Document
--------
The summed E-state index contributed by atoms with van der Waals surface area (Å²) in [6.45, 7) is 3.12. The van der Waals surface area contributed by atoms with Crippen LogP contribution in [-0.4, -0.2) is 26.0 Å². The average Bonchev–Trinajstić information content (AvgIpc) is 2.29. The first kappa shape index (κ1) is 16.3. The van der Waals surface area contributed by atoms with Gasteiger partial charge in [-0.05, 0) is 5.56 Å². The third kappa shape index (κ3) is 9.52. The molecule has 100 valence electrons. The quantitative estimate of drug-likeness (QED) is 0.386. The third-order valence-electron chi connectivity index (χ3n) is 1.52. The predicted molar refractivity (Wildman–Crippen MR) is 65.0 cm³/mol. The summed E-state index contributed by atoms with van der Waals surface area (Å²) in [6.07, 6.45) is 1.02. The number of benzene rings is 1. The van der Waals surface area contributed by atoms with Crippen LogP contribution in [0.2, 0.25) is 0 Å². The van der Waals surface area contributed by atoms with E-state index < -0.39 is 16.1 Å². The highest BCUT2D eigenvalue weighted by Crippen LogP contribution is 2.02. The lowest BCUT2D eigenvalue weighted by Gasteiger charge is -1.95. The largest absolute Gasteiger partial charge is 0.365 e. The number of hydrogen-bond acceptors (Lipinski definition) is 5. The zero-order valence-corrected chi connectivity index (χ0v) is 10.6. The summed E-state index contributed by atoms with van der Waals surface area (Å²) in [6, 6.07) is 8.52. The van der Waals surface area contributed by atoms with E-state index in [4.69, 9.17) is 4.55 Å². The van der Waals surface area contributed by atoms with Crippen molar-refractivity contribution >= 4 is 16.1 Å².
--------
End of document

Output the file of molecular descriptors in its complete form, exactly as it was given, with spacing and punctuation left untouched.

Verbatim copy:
The summed E-state index contributed by atoms with van der Waals surface area (Å²) in [6.45, 7) is 3.12. The van der Waals surface area contributed by atoms with Crippen LogP contribution in [-0.4, -0.2) is 26.0 Å². The average Bonchev–Trinajstić information content (AvgIpc) is 2.29. The first kappa shape index (κ1) is 16.3. The van der Waals surface area contributed by atoms with Gasteiger partial charge in [-0.05, 0) is 5.56 Å². The third kappa shape index (κ3) is 9.52. The molecule has 100 valence electrons. The quantitative estimate of drug-likeness (QED) is 0.386. The third-order valence-electron chi connectivity index (χ3n) is 1.52. The predicted molar refractivity (Wildman–Crippen MR) is 65.0 cm³/mol. The summed E-state index contributed by atoms with van der Waals surface area (Å²) in [6.07, 6.45) is 1.02. The number of benzene rings is 1. The van der Waals surface area contributed by atoms with Crippen LogP contribution in [0.2, 0.25) is 0 Å². The van der Waals surface area contributed by atoms with E-state index < -0.39 is 16.1 Å². The highest BCUT2D eigenvalue weighted by Crippen LogP contribution is 2.02. The lowest BCUT2D eigenvalue weighted by Gasteiger charge is -1.95. The largest absolute Gasteiger partial charge is 0.365 e. The number of hydrogen-bond acceptors (Lipinski definition) is 5. The zero-order valence-corrected chi connectivity index (χ0v) is 10.6. The summed E-state index contributed by atoms with van der Waals surface area (Å²) in [6, 6.07) is 8.52. The van der Waals surface area contributed by atoms with E-state index in [4.69, 9.17) is 4.55 Å². The van der Waals surface area contributed by atoms with Crippen molar-refractivity contribution >= 4 is 16.1 Å².